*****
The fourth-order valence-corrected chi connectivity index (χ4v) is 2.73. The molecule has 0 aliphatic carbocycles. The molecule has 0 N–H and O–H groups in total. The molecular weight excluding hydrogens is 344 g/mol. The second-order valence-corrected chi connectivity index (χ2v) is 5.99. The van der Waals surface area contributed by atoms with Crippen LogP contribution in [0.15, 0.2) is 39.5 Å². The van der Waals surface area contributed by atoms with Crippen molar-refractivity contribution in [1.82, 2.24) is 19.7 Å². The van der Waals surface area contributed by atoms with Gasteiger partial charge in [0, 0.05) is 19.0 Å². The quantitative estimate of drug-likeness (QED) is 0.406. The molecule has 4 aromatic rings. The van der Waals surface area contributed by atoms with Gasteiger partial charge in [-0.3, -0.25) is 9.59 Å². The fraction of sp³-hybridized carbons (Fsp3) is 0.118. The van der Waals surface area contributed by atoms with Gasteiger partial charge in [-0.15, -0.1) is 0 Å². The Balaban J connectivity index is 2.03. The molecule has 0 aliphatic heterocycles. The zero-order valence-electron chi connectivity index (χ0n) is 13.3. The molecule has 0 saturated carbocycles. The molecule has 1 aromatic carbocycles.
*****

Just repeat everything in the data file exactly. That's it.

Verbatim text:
The fourth-order valence-corrected chi connectivity index (χ4v) is 2.73. The molecule has 0 aliphatic carbocycles. The molecule has 0 N–H and O–H groups in total. The molecular weight excluding hydrogens is 344 g/mol. The second-order valence-corrected chi connectivity index (χ2v) is 5.99. The van der Waals surface area contributed by atoms with Crippen LogP contribution in [0.15, 0.2) is 39.5 Å². The van der Waals surface area contributed by atoms with Crippen molar-refractivity contribution in [1.82, 2.24) is 19.7 Å². The van der Waals surface area contributed by atoms with Gasteiger partial charge in [0, 0.05) is 19.0 Å². The quantitative estimate of drug-likeness (QED) is 0.406. The molecule has 4 aromatic rings. The van der Waals surface area contributed by atoms with Gasteiger partial charge in [-0.3, -0.25) is 9.59 Å². The fraction of sp³-hybridized carbons (Fsp3) is 0.118. The van der Waals surface area contributed by atoms with Gasteiger partial charge in [-0.15, -0.1) is 0 Å². The Balaban J connectivity index is 2.03. The molecule has 0 aliphatic heterocycles. The zero-order valence-electron chi connectivity index (χ0n) is 13.3. The molecule has 0 saturated carbocycles. The molecule has 1 aromatic carbocycles.